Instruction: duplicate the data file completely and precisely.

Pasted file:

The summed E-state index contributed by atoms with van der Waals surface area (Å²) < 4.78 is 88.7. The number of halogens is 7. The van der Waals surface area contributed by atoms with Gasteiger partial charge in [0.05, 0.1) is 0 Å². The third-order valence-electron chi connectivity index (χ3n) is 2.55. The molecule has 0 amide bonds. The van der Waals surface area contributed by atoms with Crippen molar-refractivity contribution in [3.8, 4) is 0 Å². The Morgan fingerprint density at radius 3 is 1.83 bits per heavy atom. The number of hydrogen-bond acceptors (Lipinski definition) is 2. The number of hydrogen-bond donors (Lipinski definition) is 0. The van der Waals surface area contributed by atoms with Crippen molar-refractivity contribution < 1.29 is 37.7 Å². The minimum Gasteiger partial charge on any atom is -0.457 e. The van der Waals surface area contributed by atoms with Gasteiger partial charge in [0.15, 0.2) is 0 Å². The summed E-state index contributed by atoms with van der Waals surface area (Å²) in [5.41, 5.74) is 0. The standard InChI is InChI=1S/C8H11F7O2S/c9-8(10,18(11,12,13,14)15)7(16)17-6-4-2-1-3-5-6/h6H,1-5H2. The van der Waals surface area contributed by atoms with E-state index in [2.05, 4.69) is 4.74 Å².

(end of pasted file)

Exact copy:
The summed E-state index contributed by atoms with van der Waals surface area (Å²) < 4.78 is 88.7. The number of halogens is 7. The van der Waals surface area contributed by atoms with Gasteiger partial charge in [0.05, 0.1) is 0 Å². The third-order valence-electron chi connectivity index (χ3n) is 2.55. The molecule has 0 amide bonds. The van der Waals surface area contributed by atoms with Crippen molar-refractivity contribution in [3.8, 4) is 0 Å². The Morgan fingerprint density at radius 3 is 1.83 bits per heavy atom. The number of hydrogen-bond acceptors (Lipinski definition) is 2. The number of hydrogen-bond donors (Lipinski definition) is 0. The van der Waals surface area contributed by atoms with Crippen molar-refractivity contribution < 1.29 is 37.7 Å². The minimum Gasteiger partial charge on any atom is -0.457 e. The van der Waals surface area contributed by atoms with Gasteiger partial charge in [0.15, 0.2) is 0 Å². The summed E-state index contributed by atoms with van der Waals surface area (Å²) in [5.41, 5.74) is 0. The standard InChI is InChI=1S/C8H11F7O2S/c9-8(10,18(11,12,13,14)15)7(16)17-6-4-2-1-3-5-6/h6H,1-5H2. The van der Waals surface area contributed by atoms with E-state index in [2.05, 4.69) is 4.74 Å².